Display Settings:

Format

Send to:

Choose Destination
See comment in PubMed Commons below
Brain Res. 2006 Mar 24;1079(1):4-14. Epub 2006 Feb 7.

The power of simulation: imagining one's own and other's behavior.

Author information

  • 1Department of Psychology, The University of Chicago, IL 60637, USA. decety@uchicago.edu

Abstract

A large number of cognitive neuroscience studies point to the similarities in the neural circuits activated during the generation, imagination, as well as observation of one's own and other's behavior. Such findings support the shared representations account of social cognition, which is suggested to provide the basic mechanism for social interaction. Mental simulation may also be a representational tool to understand the self and others. However, successfully navigating these shared representations--both within oneself and between individuals--constitutes an essential functional property of any autonomous agent. It will be argued that self-awareness and agency, mediated by the temporoparietal (TPJ) area and the prefrontal cortex, are critical aspects of the social mind. Thus, differences as well as similarities between self and other representations at the neural level may be related to the degrees of self-awareness and agency. Overall, these data support the view that social cognition draws on both domain-general mechanisms and domain-specific embodied representations.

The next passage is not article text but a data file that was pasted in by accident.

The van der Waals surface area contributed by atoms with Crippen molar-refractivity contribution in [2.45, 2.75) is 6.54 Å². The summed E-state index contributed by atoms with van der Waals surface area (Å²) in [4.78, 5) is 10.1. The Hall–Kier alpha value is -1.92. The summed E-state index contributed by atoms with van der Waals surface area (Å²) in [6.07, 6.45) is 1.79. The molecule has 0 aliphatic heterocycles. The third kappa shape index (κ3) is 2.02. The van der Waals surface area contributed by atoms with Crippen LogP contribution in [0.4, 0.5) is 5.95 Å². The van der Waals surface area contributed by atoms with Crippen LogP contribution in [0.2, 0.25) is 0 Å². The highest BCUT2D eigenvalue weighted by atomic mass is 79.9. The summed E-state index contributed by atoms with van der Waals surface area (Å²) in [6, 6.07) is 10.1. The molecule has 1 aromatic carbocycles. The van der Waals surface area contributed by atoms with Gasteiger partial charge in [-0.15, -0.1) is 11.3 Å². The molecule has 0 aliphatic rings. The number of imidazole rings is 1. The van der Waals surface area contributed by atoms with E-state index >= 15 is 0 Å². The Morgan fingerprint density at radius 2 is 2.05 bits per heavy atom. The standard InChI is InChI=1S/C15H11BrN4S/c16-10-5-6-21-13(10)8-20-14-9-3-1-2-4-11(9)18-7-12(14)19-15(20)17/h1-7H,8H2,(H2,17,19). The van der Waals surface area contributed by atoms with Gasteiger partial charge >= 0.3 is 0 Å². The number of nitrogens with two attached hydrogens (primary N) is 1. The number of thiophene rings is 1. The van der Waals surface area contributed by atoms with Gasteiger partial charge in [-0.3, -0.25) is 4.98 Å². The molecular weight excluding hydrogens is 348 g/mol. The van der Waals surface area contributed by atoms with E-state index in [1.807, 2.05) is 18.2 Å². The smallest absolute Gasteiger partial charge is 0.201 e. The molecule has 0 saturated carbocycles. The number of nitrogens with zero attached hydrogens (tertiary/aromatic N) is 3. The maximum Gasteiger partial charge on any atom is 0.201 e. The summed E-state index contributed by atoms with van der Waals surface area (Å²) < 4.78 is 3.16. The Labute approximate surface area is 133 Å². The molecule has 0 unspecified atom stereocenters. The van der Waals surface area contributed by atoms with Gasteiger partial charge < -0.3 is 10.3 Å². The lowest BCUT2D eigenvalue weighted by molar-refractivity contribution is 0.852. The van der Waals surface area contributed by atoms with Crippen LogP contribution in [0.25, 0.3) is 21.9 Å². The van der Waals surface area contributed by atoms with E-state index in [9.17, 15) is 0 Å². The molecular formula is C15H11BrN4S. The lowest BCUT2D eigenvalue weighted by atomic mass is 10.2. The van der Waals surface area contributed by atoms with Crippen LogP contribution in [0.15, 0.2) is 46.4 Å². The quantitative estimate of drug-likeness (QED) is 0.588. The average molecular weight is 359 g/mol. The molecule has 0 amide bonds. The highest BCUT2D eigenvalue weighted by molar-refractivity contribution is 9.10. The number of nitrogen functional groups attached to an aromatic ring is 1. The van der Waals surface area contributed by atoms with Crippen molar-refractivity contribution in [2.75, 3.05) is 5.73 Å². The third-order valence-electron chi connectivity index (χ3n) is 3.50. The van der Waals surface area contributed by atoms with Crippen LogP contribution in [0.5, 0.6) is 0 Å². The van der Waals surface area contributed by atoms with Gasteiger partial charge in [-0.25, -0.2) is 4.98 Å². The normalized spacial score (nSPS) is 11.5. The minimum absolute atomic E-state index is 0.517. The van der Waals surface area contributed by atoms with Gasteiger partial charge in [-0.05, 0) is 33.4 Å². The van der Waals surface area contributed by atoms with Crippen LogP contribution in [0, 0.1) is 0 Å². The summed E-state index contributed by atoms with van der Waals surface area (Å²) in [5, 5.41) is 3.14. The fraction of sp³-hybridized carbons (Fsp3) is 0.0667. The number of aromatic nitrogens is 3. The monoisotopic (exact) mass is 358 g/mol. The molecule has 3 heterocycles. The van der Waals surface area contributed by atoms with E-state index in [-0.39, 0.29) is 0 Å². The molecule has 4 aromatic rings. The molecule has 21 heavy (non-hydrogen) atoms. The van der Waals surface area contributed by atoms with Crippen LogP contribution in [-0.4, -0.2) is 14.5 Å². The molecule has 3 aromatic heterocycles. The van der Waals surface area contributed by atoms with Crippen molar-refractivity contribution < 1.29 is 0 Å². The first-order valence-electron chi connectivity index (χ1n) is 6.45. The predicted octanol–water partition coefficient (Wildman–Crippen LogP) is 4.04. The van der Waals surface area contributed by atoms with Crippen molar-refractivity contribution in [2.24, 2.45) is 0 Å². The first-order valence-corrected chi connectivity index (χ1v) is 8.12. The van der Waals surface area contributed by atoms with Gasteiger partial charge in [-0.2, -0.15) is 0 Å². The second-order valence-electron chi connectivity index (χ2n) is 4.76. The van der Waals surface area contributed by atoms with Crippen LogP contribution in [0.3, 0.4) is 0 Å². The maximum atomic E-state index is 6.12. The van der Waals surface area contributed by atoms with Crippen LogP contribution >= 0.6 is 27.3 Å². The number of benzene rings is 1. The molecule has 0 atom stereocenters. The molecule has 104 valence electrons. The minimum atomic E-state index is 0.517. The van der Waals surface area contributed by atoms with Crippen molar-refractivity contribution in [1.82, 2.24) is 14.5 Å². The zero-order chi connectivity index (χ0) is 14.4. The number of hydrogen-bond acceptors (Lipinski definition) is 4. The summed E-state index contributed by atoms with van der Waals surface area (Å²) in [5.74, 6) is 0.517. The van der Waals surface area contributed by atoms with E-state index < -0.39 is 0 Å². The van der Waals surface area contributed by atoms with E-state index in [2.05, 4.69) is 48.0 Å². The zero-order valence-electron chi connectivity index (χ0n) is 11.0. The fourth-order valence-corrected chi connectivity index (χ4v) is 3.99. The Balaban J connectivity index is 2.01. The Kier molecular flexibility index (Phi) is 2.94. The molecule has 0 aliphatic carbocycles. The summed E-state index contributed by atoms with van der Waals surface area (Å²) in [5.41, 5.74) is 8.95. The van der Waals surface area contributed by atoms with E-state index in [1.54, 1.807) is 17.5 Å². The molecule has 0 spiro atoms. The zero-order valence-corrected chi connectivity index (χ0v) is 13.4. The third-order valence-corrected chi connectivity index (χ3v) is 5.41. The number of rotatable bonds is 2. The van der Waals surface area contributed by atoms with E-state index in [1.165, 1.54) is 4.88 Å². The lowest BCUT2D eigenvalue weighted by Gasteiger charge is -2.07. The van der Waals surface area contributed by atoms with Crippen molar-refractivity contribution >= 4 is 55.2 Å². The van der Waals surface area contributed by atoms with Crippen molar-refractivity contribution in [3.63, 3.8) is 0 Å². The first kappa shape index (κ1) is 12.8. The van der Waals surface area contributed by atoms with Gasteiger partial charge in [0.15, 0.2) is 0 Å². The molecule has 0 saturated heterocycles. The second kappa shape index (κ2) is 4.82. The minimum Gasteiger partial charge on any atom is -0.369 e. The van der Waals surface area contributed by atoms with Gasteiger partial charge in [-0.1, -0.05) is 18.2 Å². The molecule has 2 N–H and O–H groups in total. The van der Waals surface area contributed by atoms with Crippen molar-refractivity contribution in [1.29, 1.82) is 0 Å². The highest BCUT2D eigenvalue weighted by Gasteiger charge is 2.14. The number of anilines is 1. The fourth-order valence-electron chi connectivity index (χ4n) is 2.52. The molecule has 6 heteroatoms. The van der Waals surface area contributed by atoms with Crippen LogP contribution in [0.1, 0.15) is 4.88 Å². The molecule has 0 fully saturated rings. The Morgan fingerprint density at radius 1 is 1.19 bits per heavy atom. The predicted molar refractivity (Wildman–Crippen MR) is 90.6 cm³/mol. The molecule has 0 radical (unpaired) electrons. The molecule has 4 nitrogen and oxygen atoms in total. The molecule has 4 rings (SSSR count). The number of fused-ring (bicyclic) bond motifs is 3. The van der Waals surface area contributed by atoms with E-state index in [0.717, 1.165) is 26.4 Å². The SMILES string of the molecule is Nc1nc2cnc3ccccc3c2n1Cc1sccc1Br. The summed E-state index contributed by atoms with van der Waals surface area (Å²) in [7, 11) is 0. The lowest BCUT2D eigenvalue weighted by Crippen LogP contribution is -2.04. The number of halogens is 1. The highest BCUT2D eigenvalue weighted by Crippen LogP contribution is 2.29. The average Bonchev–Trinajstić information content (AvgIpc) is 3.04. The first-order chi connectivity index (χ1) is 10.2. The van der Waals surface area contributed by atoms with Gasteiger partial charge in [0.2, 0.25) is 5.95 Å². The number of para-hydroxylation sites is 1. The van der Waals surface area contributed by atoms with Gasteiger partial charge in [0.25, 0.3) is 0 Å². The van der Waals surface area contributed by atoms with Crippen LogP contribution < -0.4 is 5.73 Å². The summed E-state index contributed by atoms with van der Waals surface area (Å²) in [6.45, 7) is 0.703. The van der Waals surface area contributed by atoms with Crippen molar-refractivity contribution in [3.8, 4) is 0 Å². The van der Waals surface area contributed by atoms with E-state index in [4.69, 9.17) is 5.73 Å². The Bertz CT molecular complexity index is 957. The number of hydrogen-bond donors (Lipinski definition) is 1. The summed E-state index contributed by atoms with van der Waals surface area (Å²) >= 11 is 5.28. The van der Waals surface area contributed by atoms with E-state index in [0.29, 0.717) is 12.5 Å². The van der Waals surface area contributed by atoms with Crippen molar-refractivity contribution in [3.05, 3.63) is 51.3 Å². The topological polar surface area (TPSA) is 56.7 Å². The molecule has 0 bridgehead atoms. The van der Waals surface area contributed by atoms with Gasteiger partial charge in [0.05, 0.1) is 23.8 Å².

PMID:
16460715
[PubMed - indexed for MEDLINE]
PubMed Commons home

PubMed Commons

0 comments
How to join PubMed Commons

    Supplemental Content

    Icon for Elsevier Science
    Loading ...
    Write to the Help Desk